Los Angeles Lakers forward Luol Deng was born in Sudan but spent much of his youth growing up in England, where he spent his time watching plenty of soccer. He is a supporter of Arsenal, but rumors began to swirl that he could be interested in purchasing Crystal Palace following comments that he made back in January.
It wouldn’t be the first time a professional athlete purchased a stake in a sports team, but it would be a bit strange for Deng, an active player for the Lakers, to get involved with owning a team.
That said, Deng recently made comments to Jack Kinnersley of the Independent that suggest he wasn’t all that serious about obtaining an ownership stake in Crystal Palace at this stage:
“I was asked if I had the opportunity, would I? Of course, I lived, from Selhurst Park, not even a five minutes’ walk….I lived right next to Norwood Junction train station so for me I have spent a lot of time climbing up and trying to get a peek at the football games and matches but it’s always been my second team.”
He insisted, though, that the time wasn’t right: “These talks are a long way from where I am at right now.”
Deng has plenty on his plate to focus on without getting involved in owning a soccer club. He took part in the NBA’s Africa game, though he didn’t play due to injury, and has long been an ambassador for basketball in England. He gushed about how great it is for the Boston Celtics and Philadelphia 76ers to be playing each other in London next January:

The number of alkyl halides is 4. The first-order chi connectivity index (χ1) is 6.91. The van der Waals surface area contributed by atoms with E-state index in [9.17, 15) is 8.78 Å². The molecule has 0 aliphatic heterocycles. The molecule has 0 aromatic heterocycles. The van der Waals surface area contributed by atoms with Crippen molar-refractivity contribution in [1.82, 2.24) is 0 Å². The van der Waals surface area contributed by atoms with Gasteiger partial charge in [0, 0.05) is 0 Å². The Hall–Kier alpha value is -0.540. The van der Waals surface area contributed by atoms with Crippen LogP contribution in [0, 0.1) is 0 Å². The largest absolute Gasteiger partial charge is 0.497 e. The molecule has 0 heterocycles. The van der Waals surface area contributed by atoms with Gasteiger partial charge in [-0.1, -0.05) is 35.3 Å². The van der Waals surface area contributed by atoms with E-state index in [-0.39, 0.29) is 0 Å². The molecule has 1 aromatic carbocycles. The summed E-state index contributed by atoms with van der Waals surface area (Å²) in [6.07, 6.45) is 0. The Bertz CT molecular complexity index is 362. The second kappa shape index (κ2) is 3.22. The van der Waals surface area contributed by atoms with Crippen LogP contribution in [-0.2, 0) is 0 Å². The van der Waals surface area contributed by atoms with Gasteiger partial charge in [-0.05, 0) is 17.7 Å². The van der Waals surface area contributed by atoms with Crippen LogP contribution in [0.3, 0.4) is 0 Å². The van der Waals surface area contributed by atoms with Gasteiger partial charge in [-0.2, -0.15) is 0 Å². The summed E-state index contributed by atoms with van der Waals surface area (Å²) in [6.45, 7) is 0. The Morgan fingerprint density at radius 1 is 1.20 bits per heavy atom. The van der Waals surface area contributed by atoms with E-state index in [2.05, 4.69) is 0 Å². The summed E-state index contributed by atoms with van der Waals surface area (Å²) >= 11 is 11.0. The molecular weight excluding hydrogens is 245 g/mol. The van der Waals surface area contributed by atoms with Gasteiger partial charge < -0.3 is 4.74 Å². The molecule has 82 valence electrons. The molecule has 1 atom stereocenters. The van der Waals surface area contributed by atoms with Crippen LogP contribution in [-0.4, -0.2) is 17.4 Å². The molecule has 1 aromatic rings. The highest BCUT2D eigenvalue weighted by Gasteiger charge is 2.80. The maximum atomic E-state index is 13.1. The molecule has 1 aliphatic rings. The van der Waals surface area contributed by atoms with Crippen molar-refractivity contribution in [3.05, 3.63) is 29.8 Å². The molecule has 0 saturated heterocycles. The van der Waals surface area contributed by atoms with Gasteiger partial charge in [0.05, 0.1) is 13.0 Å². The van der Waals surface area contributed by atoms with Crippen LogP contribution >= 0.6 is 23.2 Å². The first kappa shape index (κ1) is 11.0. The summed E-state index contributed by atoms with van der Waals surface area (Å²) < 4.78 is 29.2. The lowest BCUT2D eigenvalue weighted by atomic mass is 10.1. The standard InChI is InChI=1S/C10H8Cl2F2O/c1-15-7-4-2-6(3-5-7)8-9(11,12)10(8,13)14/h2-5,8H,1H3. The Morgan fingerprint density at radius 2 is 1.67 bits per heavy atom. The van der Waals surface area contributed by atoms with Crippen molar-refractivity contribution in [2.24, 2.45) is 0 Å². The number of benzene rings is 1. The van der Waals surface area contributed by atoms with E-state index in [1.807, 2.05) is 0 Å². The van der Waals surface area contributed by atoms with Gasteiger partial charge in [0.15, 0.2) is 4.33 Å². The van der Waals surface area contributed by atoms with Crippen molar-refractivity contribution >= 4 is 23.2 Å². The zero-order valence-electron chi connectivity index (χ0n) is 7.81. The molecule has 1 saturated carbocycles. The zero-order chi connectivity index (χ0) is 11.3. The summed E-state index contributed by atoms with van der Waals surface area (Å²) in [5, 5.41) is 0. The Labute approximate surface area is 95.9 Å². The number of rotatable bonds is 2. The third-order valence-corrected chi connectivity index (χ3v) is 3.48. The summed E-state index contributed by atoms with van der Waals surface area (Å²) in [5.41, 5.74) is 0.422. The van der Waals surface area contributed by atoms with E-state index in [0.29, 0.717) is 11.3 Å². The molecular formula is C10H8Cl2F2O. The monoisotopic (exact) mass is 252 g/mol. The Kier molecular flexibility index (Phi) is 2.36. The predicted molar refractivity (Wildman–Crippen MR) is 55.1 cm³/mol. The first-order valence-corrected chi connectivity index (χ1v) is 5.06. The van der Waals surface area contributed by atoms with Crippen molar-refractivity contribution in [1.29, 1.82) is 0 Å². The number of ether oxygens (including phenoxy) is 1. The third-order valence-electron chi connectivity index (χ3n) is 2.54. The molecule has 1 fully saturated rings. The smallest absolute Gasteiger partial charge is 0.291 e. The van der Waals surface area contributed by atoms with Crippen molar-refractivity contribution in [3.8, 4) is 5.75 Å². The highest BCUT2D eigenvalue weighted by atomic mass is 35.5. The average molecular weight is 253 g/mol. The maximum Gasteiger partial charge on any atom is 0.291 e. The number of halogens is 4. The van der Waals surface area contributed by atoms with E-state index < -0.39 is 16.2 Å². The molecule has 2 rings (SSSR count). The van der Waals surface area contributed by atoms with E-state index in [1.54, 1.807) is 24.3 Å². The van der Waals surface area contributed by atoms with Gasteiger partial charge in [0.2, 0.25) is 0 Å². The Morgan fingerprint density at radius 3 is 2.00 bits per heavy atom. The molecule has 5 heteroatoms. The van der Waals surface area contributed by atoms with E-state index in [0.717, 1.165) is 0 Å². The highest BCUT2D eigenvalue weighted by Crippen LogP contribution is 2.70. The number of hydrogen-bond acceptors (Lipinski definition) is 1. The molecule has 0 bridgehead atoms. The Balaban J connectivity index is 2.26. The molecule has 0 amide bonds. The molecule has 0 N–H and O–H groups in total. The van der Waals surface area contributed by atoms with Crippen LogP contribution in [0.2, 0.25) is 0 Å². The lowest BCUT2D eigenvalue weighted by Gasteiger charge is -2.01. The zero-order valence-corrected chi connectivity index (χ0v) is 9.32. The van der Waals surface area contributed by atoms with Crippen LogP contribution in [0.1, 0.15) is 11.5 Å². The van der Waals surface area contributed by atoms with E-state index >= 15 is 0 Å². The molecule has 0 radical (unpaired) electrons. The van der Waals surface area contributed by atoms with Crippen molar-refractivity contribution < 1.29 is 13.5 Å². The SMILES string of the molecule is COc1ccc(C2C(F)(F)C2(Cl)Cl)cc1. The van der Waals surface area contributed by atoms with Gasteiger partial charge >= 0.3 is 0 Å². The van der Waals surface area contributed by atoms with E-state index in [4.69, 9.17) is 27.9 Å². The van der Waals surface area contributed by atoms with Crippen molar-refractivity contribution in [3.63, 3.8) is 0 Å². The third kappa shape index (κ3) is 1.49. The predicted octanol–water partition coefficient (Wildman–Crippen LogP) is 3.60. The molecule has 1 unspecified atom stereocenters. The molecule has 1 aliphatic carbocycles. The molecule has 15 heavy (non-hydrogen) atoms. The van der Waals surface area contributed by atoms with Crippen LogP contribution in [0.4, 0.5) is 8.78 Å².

Deng believes it’s a great opportunity for basketball in England: “I think you know for these kids to see it and to see NBA players live and for the sport of basketball I think it’s huge.”
While Deng has certainly had a positive impact overseas, the Lakers need him to have a bounce-back year next season. He signed a 4-year deal worth $72 million with Los Angeles last summer but posted a career-low 7.6 points per game last season on 39 percent from the field.
With the Lakers looking to clear cap space in order to pursue free agents next summer, seeing Deng return to form certainly wouldn’t hurt their cause.